Dr. Seuss's prescient, cautionary environmental fable The Lorax (1971) was one of his best children's books. Despite claims to the contrary on the disc's single featurette, that "nobody was talking about the environment" at the time except for Seuss, in fact during the late 1960s and early '70s concerns about the long-term effects of pollution, deforestation, and smog was on everyone's mind, and for the first time environmental problems and possible solutions were widely discussed in public schools. Lots of movies addressed the problem too, from No Blade of Grass (1970) and Soylent Green (1973) to the radical if loopy Godzilla vs. the Smog Monster (1971).
But Seuss's story, no matter that it was a children's book, was pure poetry, and considering how much closer to (or beyond) the tipping point we've come in the 40 years since, the book resonates stronger than ever.
Dr. Seuss's How the Grinch Stole Christmas (1966), directed by Chuck Jones, was the first and by far the best of the TV specials. The next one, Horton Hears a Who! (1970), also (co-)directed by Jones, was pretty good, too, as was Dr. Seuss on the Loose (1973), an omnibus of tales directed by Hawley Pratt. Later Seuss specials weren't so hot, however. The animation grew sloppy, visually they were disappointing when compared to Seuss's original artwork, and the direction was often poor. The Lorax falls somewhere in the middle. It's generally good, but some of what works so well in the book doesn't translate particularly well to the screen.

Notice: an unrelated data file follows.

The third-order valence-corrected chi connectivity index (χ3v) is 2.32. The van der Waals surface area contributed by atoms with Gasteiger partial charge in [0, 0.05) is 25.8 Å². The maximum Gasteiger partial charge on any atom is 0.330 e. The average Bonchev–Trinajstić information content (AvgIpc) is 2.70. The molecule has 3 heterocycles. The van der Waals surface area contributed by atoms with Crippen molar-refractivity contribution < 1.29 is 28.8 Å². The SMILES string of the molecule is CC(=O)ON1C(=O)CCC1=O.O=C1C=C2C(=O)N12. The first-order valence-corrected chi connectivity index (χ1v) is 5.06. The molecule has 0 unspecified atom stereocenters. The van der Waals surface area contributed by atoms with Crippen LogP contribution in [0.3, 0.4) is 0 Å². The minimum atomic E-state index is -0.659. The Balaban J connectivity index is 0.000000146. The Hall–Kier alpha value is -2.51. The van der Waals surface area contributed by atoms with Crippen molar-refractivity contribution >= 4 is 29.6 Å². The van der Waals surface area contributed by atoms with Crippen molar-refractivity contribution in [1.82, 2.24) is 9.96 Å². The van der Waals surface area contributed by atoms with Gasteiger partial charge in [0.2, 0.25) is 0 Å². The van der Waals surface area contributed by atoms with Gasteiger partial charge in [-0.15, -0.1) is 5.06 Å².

Warner Home Video's "Dr. Seuss Deluxe Edition" Blu-ray, which also includes a standard DVD and Ultraviolet Digital Copy of this 25-minute show, is very disappointing. The show itself looks nice in high-definition, but the supplements are singularly lacking in interest and quality, and with an SRP of $24.98 is absurdly overpriced. Its sole purpose, clearly, is to cash in on the new, big-budget feature film adaption due out later this week.
The unusually grim story begins with a young boy's visit to the ruins of an industrial complex, and the vast, barren, and polluted landscape surrounding it, home of the Once-ler (voiced by Bob Holt). In flashback, the Once-ler tells of his destruction of this former paradise, greedily exploiting the natural properties of the dandelion-like Truffula Trees, turning them into clothing for the masses, despite the protests and pleas of the Lorax (also Holt). The Once-ler got rich but at the cost of the area's delicate ecological balance.
Unlike the book, an emotionally powerful read in light of current calamitous events, the '70s television special is only partially a success. The main problem seems to be that it's basically a two-character piece (the young boy is seen only at the very beginning and very end). The Lorax is passionate but one-note: stop what you're doing or there'll be consequences. Some critics have even described him as misanthropic, but I don't see that. The Once-ler, as in the book, remains a shadowy figure; only his long green (gloved?) arms are ever visible. He dismisses the Lorax's pleas until it's too late.